Memory Care near Barrie, ON

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34 results with 0 reviews in Barrie.

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Kipling Acres - Toronto, ON

2233 Kipling Ave, Toronto, ON M9W 4L3

The Russell Hill Retirement Residence - Toronto, ON

262 Saint Clair Avenue West, Toronto, ON M4V 2J1

Briton House, The - Toronto, ON

46 Neapolitan Dr, Toronto, ON M1P 4B4

Sunrise Senior Living of Mississauga - Mississauga, ON

1279 Burnhamthorpe Road East, Mississauga, ON L4X2J6

Greenview Residence - Toronto, ON

880 Lawrence Avenue East, Toronto, ON M3C 1P6

Fudger House - Toronto, ON

439 Sherbourne St, Toronto, ON M4X 1K6
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Memory Care in Barrie, ON

If your loved one has started displaying symptoms of severe memory loss, then a memory care facility is the best place for them. As seniors age, it's reasonable to expect that things will slip their mind. This includes forgetting to mail things on occasion, forgetting to take the trash to the curb on trash night, and so on. More aggressive memory loss includes forgetting to take medication on a regular basis, severe weight loss or gain due to forgetting to eat, or that they've already eaten and eating again, or forgetting how to cook, clean, or do the laundry. These signs may mean that your loved one suffers from dementia or Alzheimer's disease, and they need more care than you can provide at home.

More about Barrie

Barrie is a town that offers a lot for its residents and visitors. There are swimmable beaches, ski options, and plenty of parkland, which makes it a vibrant community of activity. The city is a great place to raise a family, and what family is complete without grandparents? Seniors have plenty to do in the city, and the great outdoors offers a healing touch to those who need it. Retiring in Barrie gives you sunshine in the summer, mountainous views, and an arts and culture scene that attracts theater goers and music aficionados alike.

Memory Care Defined

Memory care is care provided to seniors with memory impairment. There are three typical ways this care is delivered: home health care, assisted living, and retirement homes. Assisted living and retirement homes are the most common because they are more cost effective for many families. However, there are some cases that are so extreme, that it's better for seniors not to be around other residents, in which case, home health care is a better option. If you're not sure which option might be the best for your loved one, talk with their doctor. Find out the level of care your loved one will need, and ask which option the doctor believes makes the most sense.

Facts about Memory Care

There are a few things to keep in mind when it comes to memory care.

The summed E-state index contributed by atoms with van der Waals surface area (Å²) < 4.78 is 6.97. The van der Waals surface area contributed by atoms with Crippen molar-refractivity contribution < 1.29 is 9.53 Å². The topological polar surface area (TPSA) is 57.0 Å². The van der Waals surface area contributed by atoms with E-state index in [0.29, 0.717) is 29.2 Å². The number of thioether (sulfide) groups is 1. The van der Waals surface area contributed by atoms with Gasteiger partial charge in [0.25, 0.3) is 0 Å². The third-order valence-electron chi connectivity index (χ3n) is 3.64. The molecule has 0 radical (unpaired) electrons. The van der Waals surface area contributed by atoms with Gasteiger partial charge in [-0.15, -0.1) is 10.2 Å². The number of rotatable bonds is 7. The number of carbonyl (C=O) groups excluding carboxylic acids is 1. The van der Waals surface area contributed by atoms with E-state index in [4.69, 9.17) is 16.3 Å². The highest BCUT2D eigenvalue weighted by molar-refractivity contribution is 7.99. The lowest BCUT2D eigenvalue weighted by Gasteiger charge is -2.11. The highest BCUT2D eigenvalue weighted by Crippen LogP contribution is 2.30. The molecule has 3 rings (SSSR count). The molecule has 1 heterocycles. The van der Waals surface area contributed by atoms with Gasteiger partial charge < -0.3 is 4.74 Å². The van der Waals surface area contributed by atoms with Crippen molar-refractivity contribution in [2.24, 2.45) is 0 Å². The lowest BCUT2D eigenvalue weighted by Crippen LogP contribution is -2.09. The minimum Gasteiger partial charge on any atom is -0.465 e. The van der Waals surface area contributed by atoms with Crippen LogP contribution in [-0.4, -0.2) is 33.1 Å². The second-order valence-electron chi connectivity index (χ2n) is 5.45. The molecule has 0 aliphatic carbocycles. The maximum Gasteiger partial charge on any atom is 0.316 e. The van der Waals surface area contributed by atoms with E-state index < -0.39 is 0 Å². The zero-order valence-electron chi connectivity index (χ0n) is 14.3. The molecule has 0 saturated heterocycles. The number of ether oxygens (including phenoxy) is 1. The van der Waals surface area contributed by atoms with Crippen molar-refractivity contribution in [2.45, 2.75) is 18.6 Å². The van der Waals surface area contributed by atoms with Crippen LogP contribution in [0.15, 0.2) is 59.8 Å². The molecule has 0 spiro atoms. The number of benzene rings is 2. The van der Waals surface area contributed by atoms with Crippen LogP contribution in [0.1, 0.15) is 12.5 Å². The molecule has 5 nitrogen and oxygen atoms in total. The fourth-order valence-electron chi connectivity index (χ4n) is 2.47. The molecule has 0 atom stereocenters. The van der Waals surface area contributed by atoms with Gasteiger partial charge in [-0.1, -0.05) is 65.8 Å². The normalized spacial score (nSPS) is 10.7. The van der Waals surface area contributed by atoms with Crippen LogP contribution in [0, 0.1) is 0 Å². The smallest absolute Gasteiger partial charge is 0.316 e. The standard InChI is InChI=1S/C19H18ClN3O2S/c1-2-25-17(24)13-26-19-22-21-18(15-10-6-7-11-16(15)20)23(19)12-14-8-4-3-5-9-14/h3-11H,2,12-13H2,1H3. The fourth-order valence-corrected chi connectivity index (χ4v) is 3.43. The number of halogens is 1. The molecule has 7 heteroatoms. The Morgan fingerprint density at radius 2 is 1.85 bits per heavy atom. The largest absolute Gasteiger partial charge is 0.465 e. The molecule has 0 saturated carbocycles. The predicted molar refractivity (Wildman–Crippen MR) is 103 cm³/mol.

• Each community is unique
  • Whether you opt for assisted living or a retirement home, each community has its own personality and culture. The decorations, design, facilities, and activities will all be different within each community, as well. In most cases, the memory care residents are separated from the other residents, and there is more staff on hand to assist with memory care residents.
  • It's not about curing memory impairment
  • You must understand that there is currently no cure for dementia or Alzheimer's disease. There are treatments that may temporarily improve the symptoms, and there are options that help your loved one live a relatively normal life, but once they develop memory impairment, there isn't a cure.
  • It's about living a fulfilled life
  • Memory care helps aging seniors live a more fulfilled life. It brings structure and order to their lives so they can function normally, and it also provides a social setting to keep them active. Certain therapies such as art and music therapies have shown to improve the symptoms of dementia, which helps your loved one feel more like themselves. Memory care helps them feel normal.

Paying for Memory Care

Seniors in Barrie have several options when it comes to paying for memory care. The first option is private pay, although it's not the most effective way payment method. The next option is long-term care insurance, which covers the costs not covered by private medical insurance. The downside to long-term care insurance is that most companies won't insure anyone with preexisting conditions, so it's easier to secure the insurance before health issues arise. The next option is a reverse mortgage. Only seniors qualify for the reverse mortgage, and it essentially sells their house back to the bank for monthly income. This income can then be used toward the monthly payment for assisted living or retirement home care, whichever you choose for your loved one. The final option is government resources for which seniors qualify, including Canadian Pension Plan, Old Age Security, and Guaranteed Income Supplement.

Memory impairment can be a scary situation for both seniors and their families. Forgetting people, places, and facts you've known your whole life is unsettling because you often don't feel quite right. It's also painful for those who've been forgotten. Memory care facilities help seniors live a fulfilled life by providing therapies that help manage the symptoms of memory loss. Although it doesn't cure memory loss, in some cases, it can at least slow the progression and offer families and their loved ones a little more time together.